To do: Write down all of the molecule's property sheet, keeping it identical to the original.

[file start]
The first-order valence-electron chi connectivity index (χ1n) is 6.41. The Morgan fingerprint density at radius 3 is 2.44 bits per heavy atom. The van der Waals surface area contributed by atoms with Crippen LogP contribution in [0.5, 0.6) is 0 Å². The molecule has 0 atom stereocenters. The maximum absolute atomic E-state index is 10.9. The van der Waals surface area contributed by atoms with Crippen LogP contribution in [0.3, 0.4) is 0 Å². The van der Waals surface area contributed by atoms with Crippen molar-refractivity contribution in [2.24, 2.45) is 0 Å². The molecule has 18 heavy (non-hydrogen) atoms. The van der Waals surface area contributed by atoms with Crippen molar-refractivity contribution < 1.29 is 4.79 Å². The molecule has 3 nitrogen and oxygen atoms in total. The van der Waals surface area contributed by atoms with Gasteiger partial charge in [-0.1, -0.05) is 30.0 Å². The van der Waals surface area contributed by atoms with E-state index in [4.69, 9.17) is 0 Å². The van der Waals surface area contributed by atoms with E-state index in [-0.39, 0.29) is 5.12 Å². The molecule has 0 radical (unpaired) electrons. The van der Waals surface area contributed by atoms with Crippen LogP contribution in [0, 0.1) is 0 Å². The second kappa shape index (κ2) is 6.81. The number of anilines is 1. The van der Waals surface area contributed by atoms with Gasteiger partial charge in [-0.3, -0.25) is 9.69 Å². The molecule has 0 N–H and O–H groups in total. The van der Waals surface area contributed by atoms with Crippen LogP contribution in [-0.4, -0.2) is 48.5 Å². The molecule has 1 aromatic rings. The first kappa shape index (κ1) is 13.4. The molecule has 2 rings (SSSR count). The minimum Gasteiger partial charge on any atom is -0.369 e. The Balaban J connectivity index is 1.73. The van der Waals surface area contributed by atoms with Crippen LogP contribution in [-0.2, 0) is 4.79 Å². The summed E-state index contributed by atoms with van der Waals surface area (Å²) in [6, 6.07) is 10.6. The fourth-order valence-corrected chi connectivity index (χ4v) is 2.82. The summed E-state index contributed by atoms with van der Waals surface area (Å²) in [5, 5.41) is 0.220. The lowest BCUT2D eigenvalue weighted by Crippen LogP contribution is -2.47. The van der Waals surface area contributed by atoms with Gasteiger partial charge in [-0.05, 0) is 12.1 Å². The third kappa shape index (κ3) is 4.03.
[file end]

The first-order valence-electron chi connectivity index (χ1n) is 6.41. The Morgan fingerprint density at radius 3 is 2.44 bits per heavy atom. The van der Waals surface area contributed by atoms with Crippen LogP contribution in [0.5, 0.6) is 0 Å². The molecule has 0 atom stereocenters. The maximum absolute atomic E-state index is 10.9. The van der Waals surface area contributed by atoms with Crippen LogP contribution in [0.3, 0.4) is 0 Å². The van der Waals surface area contributed by atoms with Crippen molar-refractivity contribution in [2.24, 2.45) is 0 Å². The molecule has 18 heavy (non-hydrogen) atoms. The van der Waals surface area contributed by atoms with Crippen molar-refractivity contribution < 1.29 is 4.79 Å². The molecule has 3 nitrogen and oxygen atoms in total. The van der Waals surface area contributed by atoms with Gasteiger partial charge in [-0.1, -0.05) is 30.0 Å². The van der Waals surface area contributed by atoms with E-state index in [4.69, 9.17) is 0 Å². The van der Waals surface area contributed by atoms with E-state index in [-0.39, 0.29) is 5.12 Å². The molecule has 0 radical (unpaired) electrons. The van der Waals surface area contributed by atoms with Crippen LogP contribution in [0, 0.1) is 0 Å². The second kappa shape index (κ2) is 6.81. The number of anilines is 1. The van der Waals surface area contributed by atoms with Gasteiger partial charge in [-0.3, -0.25) is 9.69 Å². The molecule has 0 N–H and O–H groups in total. The van der Waals surface area contributed by atoms with Crippen LogP contribution in [-0.4, -0.2) is 48.5 Å². The molecule has 1 aromatic rings. The first kappa shape index (κ1) is 13.4. The molecule has 2 rings (SSSR count). The minimum Gasteiger partial charge on any atom is -0.369 e. The Balaban J connectivity index is 1.73. The van der Waals surface area contributed by atoms with Crippen LogP contribution in [-0.2, 0) is 4.79 Å². The summed E-state index contributed by atoms with van der Waals surface area (Å²) in [6, 6.07) is 10.6. The fourth-order valence-corrected chi connectivity index (χ4v) is 2.82. The summed E-state index contributed by atoms with van der Waals surface area (Å²) in [5, 5.41) is 0.220. The lowest BCUT2D eigenvalue weighted by Crippen LogP contribution is -2.47. The van der Waals surface area contributed by atoms with Gasteiger partial charge in [-0.05, 0) is 12.1 Å². The third kappa shape index (κ3) is 4.03.